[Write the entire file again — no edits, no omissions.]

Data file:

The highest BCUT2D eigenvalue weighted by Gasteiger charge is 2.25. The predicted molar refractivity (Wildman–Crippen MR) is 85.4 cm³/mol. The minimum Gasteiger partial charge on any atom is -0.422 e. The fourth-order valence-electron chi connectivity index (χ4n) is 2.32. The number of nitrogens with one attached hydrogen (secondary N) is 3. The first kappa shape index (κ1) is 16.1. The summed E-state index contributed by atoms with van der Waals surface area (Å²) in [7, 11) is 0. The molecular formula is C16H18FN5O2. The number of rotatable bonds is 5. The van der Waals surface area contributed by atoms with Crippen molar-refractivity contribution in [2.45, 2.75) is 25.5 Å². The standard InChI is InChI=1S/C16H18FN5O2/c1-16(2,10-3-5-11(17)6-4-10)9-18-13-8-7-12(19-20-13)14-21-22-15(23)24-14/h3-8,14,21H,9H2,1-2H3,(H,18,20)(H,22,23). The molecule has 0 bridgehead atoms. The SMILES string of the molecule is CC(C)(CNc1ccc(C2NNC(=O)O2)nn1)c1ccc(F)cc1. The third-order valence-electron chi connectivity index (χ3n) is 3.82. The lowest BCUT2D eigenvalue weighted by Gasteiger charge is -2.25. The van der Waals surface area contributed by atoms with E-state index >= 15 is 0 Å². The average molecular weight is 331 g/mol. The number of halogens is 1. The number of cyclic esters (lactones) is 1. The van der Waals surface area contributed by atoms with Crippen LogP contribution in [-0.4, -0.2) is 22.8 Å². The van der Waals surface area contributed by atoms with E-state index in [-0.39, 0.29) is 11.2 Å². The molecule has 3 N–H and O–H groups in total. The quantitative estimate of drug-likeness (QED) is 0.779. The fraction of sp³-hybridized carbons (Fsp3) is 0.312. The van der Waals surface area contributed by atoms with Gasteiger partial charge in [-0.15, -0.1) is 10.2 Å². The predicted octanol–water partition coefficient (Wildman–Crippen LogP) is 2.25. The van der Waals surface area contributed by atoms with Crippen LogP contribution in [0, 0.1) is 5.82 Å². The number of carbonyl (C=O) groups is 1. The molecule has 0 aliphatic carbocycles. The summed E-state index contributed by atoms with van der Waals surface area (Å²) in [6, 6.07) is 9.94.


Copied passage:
The highest BCUT2D eigenvalue weighted by Gasteiger charge is 2.25. The predicted molar refractivity (Wildman–Crippen MR) is 85.4 cm³/mol. The minimum Gasteiger partial charge on any atom is -0.422 e. The fourth-order valence-electron chi connectivity index (χ4n) is 2.32. The number of nitrogens with one attached hydrogen (secondary N) is 3. The first kappa shape index (κ1) is 16.1. The summed E-state index contributed by atoms with van der Waals surface area (Å²) in [7, 11) is 0. The molecular formula is C16H18FN5O2. The number of rotatable bonds is 5. The van der Waals surface area contributed by atoms with Crippen molar-refractivity contribution in [2.45, 2.75) is 25.5 Å². The standard InChI is InChI=1S/C16H18FN5O2/c1-16(2,10-3-5-11(17)6-4-10)9-18-13-8-7-12(19-20-13)14-21-22-15(23)24-14/h3-8,14,21H,9H2,1-2H3,(H,18,20)(H,22,23). The molecule has 0 bridgehead atoms. The SMILES string of the molecule is CC(C)(CNc1ccc(C2NNC(=O)O2)nn1)c1ccc(F)cc1. The third-order valence-electron chi connectivity index (χ3n) is 3.82. The lowest BCUT2D eigenvalue weighted by Gasteiger charge is -2.25. The van der Waals surface area contributed by atoms with E-state index >= 15 is 0 Å². The average molecular weight is 331 g/mol. The number of halogens is 1. The number of cyclic esters (lactones) is 1. The van der Waals surface area contributed by atoms with Crippen LogP contribution in [-0.4, -0.2) is 22.8 Å². The van der Waals surface area contributed by atoms with E-state index in [-0.39, 0.29) is 11.2 Å². The molecule has 3 N–H and O–H groups in total. The quantitative estimate of drug-likeness (QED) is 0.779. The fraction of sp³-hybridized carbons (Fsp3) is 0.312. The van der Waals surface area contributed by atoms with Gasteiger partial charge in [-0.15, -0.1) is 10.2 Å². The predicted octanol–water partition coefficient (Wildman–Crippen LogP) is 2.25. The van der Waals surface area contributed by atoms with Crippen LogP contribution in [0, 0.1) is 5.82 Å². The number of carbonyl (C=O) groups is 1. The molecule has 0 aliphatic carbocycles. The summed E-state index contributed by atoms with van der Waals surface area (Å²) in [6, 6.07) is 9.94.